Rita Kotzia, Documentary
67 Street Library, 328 East 67th Street
2 p.m., Free
When Ross McKenzie was diagnosed with bipolar disorder, he was told he would have to take lithium for the rest of his life, but the drug left him in a foggy haze. Ross decided to resolve his symptoms outside of conventional medicine and began to treat and to discover the cause of his mental breakdown. Ross’ fifteen-year journey is an exploration of different approaches to psychotropic meds.
Talent Unlimited High School Of the Performing Arts Production
300 East 68th St.
7 p.m., $10 in advance, $12 at door
The ballet and classical vocal studios of Talent Unlimited High School Of the Performing Arts presents an adaptation of George Bizet’s “Carmen,” in French, and Gian Carl Menotti’s “The Telephone.”
Saturday, March 8
New York Opera Forum Performs Wagner DIE WALKURE
96th Street Library, 112 East 96 Street
12 – 4 p.m., Free
New York Opera Forum performs the complete opera of Die Walkure by Richard Wagner. A live musical recital performed in concert with piano accompaniment. The musical program is cosponsored with New York Opera Forum which was founded by Richard Nechamkin in 1983 to give classically trained singers the opportunity to learn and perform standard operatic repertoire in the original languages.
French Institute Alliance Francaise Presents: Family Saturdays
Tinker Auditorium, 55 East 59th Street
3 p.m., Kids $15, Adults $10 Fashion Ball Package Kids $25, Adults $15
New York’s youngest fashionistas are invited to create paper costumes with Franco-American artist Sydney Albertini. Afterwards, children can model their designs at the Fashion Ball.
Sunday, March 9
Bach, Beethoven and Brahms
The Kaye Playhouse at Hunter College, 695 Park Avenue
11:30 a.m., $15-$50
The Lolli-Pops series, concert series for children 3 to 5 years old, will debut a brand new performance entitled Bach, Beethoven, & Brahms conducted by James Judd. Kids can visit Bang the Lion, Buzz the Bee, Toot the Bird and Bow the Panda, as they listen and learn.
Cal Ripken Jr. with Budd Mishkin on Smart Sportsmanship
92Y, Kaufmann Concert Hall, Lexington Avenue and 92nd Street
5:30 p.m., From $29
Hall of Famer Cal Ripken Jr. leads a discussion on sportsmanship. What does it take to exceed expectations on the field? What part does great leadership play in consistently outstanding performance? And what long-term impact can outstanding performance in sport have on children and communities that need it the most?
Monday, March 10
Museum of Motherhood, 401 East 84 Street between 1st and York
9:30 a.m., Free
Moosiki Kids classes are 45 minute interactive “grownup-and-me” style music classes for adults and children ages 4 months to 3 years. Classes blend traditional musical learning with a more relaxed, rock-and-roll style, learning musical terms and playing musical instruments of our own.
Community Board 8 Youth and Education Committee
Hunter College East 68 Street and Lexington Avenue entrance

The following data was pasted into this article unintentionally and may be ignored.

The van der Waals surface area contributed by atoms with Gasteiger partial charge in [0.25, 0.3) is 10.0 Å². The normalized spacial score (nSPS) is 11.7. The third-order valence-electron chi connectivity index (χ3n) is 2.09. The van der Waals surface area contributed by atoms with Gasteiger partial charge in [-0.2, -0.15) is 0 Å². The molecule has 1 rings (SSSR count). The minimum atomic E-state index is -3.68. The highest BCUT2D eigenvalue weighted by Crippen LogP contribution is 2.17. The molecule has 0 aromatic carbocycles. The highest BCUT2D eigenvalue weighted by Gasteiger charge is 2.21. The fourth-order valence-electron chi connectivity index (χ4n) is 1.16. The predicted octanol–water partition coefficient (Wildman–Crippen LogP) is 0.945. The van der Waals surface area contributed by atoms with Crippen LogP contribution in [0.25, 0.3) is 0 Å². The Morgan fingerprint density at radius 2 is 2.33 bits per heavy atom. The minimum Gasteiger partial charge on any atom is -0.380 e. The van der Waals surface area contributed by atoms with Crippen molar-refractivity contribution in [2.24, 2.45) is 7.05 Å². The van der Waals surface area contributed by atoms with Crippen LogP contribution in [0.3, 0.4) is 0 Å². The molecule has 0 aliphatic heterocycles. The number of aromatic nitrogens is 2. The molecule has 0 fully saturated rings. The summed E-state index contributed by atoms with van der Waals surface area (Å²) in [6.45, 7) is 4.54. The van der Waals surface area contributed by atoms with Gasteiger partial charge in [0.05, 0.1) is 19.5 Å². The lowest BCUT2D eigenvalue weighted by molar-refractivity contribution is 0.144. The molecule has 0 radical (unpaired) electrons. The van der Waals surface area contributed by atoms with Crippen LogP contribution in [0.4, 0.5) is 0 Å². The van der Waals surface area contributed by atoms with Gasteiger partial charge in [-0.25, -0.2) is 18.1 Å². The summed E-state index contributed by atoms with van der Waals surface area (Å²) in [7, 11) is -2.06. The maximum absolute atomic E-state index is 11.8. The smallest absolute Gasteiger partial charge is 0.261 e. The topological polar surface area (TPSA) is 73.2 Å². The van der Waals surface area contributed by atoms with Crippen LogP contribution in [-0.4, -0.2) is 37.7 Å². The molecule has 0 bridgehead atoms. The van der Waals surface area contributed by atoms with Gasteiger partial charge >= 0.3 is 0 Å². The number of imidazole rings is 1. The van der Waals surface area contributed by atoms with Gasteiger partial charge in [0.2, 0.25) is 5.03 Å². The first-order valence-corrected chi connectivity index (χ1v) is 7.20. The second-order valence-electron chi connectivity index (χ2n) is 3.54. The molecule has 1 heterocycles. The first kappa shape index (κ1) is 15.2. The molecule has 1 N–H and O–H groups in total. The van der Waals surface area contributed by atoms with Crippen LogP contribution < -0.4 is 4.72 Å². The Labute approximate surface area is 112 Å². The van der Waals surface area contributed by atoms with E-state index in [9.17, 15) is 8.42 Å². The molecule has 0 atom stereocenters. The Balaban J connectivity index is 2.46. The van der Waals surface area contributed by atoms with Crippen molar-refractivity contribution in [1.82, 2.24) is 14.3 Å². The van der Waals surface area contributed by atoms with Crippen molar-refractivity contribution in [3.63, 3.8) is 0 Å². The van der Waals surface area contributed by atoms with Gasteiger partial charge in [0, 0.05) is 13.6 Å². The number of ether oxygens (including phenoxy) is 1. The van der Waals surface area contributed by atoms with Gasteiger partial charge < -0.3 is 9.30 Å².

7 p.m., Free
This Community Board 8 meeting on Youth and Education will take place in the Glass Cafe West Building of Hunter College. Meeting will be on the 3rd floor.
Tuesday, March 11
Game of Thrones Gourmet: Medieval Feasts
92Y, Lexington Avenue at 91st Street
7:30 p.m., From $45
Join Francine Segan for a look at the foods, manners and dining customs of the Middle Ages as you nibble on dishes popular in medieval times. Inspired by successful HBO hit television show Game of Thrones.
Misty Copeland in Conversation With Chloe Malle, Social Editor at Vogue Magazine
Barnes and Noble, 86th Street and Lexington Avenue
7:30 p.m., Free
Wednesday, March 12
Hidden In Plain Sight: The Engines That Drive Human Trafficking
Church of the Holy Trinity, 316 East 88th Street
7 p.m., Free
The L.O.V.E. Task Force on Non-Violent Living will present a panel discussion on human trafficking, “Hidden in Plain Sight: The Engines That Drive Human Trafficking,” during the 58th United Nations Commission on the Status of Women. The discussion will be preceded by a drama, dance and song performance by Girl Be Heard.
Siblings: What they do With Us, To Us, For Us and Against Us
New York Psychoanalytic Society & Institute, 247 East 82nd Street
8 – 9:15 p.m., Free
New York Psychoanalytic Society & Institute’s Child and Adolescent Psychoanalysis division announces an upcoming discussion in the second series of “Dialogues on…” events with leading child development experts. Dr. Philip Herschenfeld will discuss issues pertaining to siblings: what they do with us, to us, for us and against us.
Thursday, March 13
New York Historical Society, 170 Central Park West
3:30 – 5:30 p.m., Free with paid admission
Beginning cross stitchers will learn the basic stitch and create a bookmark with their new skill. More seasoned stitchers can continue working on their bookmark or branch into more complicated designs. This program is designed for kids who are at least six years old.
Annabelle Guwitch: Person Place Thing with Randy Cohen
92Y, Buttenwieser Hall, Lexington Avenue at 92 Street
8:15 p.m., From $29
Annabelle Gurwitch, author of the new book I See You Made an Effort: Compliments, Indignities, and Survival Stories from the Edge of 50, is the former host of “Dinner and a Movie” on TBS, she co-authored You Say Tomato, I Say Shut Up, now a play receiving its third national tour and Fired! inspired by her firing by Woody Allen, which became an acclaimed documentary and Showtime Comedy Special.
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